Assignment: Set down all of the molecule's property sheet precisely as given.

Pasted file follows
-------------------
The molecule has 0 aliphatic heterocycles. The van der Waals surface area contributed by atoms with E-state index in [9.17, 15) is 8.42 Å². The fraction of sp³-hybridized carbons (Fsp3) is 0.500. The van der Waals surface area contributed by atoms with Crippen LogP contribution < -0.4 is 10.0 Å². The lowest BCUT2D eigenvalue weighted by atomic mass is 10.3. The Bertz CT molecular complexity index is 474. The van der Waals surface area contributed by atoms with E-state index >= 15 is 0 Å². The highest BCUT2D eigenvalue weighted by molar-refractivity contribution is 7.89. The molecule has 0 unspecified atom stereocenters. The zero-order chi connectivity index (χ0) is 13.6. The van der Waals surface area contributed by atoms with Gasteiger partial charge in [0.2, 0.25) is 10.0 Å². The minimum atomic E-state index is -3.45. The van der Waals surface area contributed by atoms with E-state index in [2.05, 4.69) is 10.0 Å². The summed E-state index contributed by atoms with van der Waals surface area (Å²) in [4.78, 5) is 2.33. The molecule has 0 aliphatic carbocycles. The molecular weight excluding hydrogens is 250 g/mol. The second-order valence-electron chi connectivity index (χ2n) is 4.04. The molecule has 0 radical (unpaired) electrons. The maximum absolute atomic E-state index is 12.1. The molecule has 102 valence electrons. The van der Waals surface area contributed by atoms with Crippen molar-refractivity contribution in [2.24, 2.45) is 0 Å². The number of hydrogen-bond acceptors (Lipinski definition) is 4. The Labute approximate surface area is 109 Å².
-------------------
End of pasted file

The molecule has 0 aliphatic heterocycles. The van der Waals surface area contributed by atoms with E-state index in [9.17, 15) is 8.42 Å². The fraction of sp³-hybridized carbons (Fsp3) is 0.500. The van der Waals surface area contributed by atoms with Crippen LogP contribution < -0.4 is 10.0 Å². The lowest BCUT2D eigenvalue weighted by atomic mass is 10.3. The Bertz CT molecular complexity index is 474. The van der Waals surface area contributed by atoms with E-state index >= 15 is 0 Å². The highest BCUT2D eigenvalue weighted by molar-refractivity contribution is 7.89. The molecule has 0 unspecified atom stereocenters. The zero-order chi connectivity index (χ0) is 13.6. The van der Waals surface area contributed by atoms with Gasteiger partial charge in [0.2, 0.25) is 10.0 Å². The minimum atomic E-state index is -3.45. The van der Waals surface area contributed by atoms with E-state index in [2.05, 4.69) is 10.0 Å². The summed E-state index contributed by atoms with van der Waals surface area (Å²) in [4.78, 5) is 2.33. The molecule has 0 aliphatic carbocycles. The molecular weight excluding hydrogens is 250 g/mol. The second-order valence-electron chi connectivity index (χ2n) is 4.04. The molecule has 0 radical (unpaired) electrons. The maximum absolute atomic E-state index is 12.1. The molecule has 102 valence electrons. The van der Waals surface area contributed by atoms with Crippen molar-refractivity contribution in [2.24, 2.45) is 0 Å². The number of hydrogen-bond acceptors (Lipinski definition) is 4. The Labute approximate surface area is 109 Å².